When you enter a LCBO store and you come across the section that sells Canadian wine, you see two categories; VQA and Cellared in Canada.
“Cellared In Canada” which essentially means that the wine can be made from any grapes sourced from any part of the world.
The standards for the VQA designation are among the most stringent in a world. Wineries must apply and meet standards set for record keeping productions methods and vinification procedures.
The Four Major Categories of Italian Wine
- Vino da Tavola (VdT) literally “table wine”
- Vino a Indicazione Geografica (IGT) ‘geographic location’
- Vino a Denominazione di Origine Controllata (DOC) ‘controlled designation of origin’
- Vino a Denominazione di Origine Controllata e Garantita (DOCG) ‘controlled and guaranteed designation location’ renc
wine classification system for designating quality wines, spirits, and other products.
IGP (Indication Géographique Protégée or Vin de Pays)
covers larger regions and has a much looser set of rules or restrictions, and so it can be made with any grape variety.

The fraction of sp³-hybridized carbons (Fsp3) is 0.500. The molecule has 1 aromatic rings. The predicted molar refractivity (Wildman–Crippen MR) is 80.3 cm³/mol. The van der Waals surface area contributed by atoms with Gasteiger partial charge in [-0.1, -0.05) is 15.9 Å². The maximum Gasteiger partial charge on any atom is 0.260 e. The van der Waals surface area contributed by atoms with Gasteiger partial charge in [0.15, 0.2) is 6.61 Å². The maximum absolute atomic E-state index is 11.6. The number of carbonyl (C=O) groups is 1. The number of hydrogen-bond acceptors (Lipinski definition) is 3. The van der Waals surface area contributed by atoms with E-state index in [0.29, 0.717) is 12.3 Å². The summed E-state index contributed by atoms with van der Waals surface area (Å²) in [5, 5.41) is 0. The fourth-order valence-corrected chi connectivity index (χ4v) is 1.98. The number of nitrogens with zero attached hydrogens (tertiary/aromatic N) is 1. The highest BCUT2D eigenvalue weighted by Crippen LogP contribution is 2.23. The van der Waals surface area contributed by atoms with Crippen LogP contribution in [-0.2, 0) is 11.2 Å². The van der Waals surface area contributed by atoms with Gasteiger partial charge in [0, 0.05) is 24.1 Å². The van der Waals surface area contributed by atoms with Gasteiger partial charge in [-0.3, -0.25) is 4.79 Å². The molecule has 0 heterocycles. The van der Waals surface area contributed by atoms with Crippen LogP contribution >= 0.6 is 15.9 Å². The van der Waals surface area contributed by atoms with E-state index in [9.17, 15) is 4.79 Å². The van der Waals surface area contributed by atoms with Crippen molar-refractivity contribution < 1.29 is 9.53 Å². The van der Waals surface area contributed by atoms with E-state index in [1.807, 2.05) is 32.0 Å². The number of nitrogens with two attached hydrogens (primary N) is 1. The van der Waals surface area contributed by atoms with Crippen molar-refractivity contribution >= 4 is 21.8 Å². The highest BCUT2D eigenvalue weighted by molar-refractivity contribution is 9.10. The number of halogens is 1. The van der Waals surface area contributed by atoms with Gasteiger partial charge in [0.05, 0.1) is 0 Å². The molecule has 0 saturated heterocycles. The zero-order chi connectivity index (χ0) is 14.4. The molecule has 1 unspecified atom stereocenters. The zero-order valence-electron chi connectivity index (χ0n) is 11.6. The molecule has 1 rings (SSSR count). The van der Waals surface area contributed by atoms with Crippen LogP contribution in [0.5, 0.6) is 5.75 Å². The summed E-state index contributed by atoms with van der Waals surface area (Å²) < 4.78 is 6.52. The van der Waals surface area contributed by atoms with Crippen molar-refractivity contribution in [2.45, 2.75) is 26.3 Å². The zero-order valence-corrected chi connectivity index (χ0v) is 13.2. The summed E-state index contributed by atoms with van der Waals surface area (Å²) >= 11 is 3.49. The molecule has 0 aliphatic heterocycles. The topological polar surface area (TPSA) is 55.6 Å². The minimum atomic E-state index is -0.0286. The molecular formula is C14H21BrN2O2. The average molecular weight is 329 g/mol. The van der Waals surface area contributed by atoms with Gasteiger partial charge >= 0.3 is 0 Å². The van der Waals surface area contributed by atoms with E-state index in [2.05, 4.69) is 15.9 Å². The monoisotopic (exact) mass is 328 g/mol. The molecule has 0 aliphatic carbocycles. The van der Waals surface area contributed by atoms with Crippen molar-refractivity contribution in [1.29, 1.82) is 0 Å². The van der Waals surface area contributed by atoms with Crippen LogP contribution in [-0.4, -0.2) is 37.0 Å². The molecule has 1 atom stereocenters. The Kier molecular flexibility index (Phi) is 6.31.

Vin de France (or Vin de Table)
considered the lowest or most basic French wine classification.
Spanish Wine Classification System
Spain has four “quality” wine or “regulated” classifications, the most common terms being DO and DOC. The appellation classification system is somewhat similar in format to both France and Italy. Spain also has two “unregulated” label designations referred to as “country wine” and “table wine.”
Denominación de Origen (DOC)
This is the most strict Spanish wine classification that is pretty analogous to Italy’s DOCG classification. Only the designated regions of Rioja and Priorat have captured this top label honor to date.
Denominación de Origen (DO)
Spanish wines with the DO designation let you know that the wines are sourced only from the designated growing regions and have met specific criteria and quality standards.
These wines represent good quality wines from over 60 indicated Spanish wine regions. Penedès, Rías Baixas, and Ribera del Duero are some popular DO-designated wine hotspots.
Vino de la Tierra
Used for categorizing and naming Spanish wines that are not in DO-designated growing regions. The label designation “Vino de la Tierra” romantically translates to “wines of the land” or “country wines.”
These wines can offer outstanding quality and super value, as they are not confined to the strict and often costly governmental classifications.
Vino de Mesa
Wines that don’t fall into the above categories are relegated to “table wine” status, and labeled under this quite literal term, “Vino de Mesa.” These wines typically do not include a region, grape or specific vintage on the label.